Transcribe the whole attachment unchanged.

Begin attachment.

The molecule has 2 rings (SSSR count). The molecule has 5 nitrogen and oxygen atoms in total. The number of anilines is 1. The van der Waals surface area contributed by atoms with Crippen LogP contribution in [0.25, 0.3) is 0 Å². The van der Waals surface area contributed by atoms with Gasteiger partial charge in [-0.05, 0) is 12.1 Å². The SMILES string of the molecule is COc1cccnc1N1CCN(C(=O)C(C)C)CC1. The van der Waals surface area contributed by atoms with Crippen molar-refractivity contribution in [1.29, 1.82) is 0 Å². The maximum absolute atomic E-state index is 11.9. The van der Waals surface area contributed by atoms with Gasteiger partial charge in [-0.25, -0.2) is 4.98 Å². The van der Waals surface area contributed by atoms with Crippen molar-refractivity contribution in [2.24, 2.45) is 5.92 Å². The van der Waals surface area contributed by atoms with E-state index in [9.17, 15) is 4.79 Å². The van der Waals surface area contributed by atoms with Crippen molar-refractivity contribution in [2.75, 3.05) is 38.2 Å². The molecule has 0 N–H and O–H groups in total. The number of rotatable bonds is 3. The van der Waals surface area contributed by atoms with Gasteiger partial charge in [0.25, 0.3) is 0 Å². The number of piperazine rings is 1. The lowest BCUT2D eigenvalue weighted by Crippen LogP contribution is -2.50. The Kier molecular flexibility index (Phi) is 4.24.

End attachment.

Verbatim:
The molecule has 2 rings (SSSR count). The molecule has 5 nitrogen and oxygen atoms in total. The number of anilines is 1. The van der Waals surface area contributed by atoms with Crippen LogP contribution in [0.25, 0.3) is 0 Å². The van der Waals surface area contributed by atoms with Gasteiger partial charge in [-0.05, 0) is 12.1 Å². The SMILES string of the molecule is COc1cccnc1N1CCN(C(=O)C(C)C)CC1. The van der Waals surface area contributed by atoms with Crippen molar-refractivity contribution in [1.29, 1.82) is 0 Å². The maximum absolute atomic E-state index is 11.9. The van der Waals surface area contributed by atoms with Gasteiger partial charge in [-0.25, -0.2) is 4.98 Å². The van der Waals surface area contributed by atoms with Crippen molar-refractivity contribution in [2.24, 2.45) is 5.92 Å². The van der Waals surface area contributed by atoms with E-state index in [9.17, 15) is 4.79 Å². The van der Waals surface area contributed by atoms with Crippen molar-refractivity contribution in [2.75, 3.05) is 38.2 Å². The molecule has 0 N–H and O–H groups in total. The number of rotatable bonds is 3. The van der Waals surface area contributed by atoms with Gasteiger partial charge in [0.25, 0.3) is 0 Å². The number of piperazine rings is 1. The lowest BCUT2D eigenvalue weighted by Crippen LogP contribution is -2.50. The Kier molecular flexibility index (Phi) is 4.24.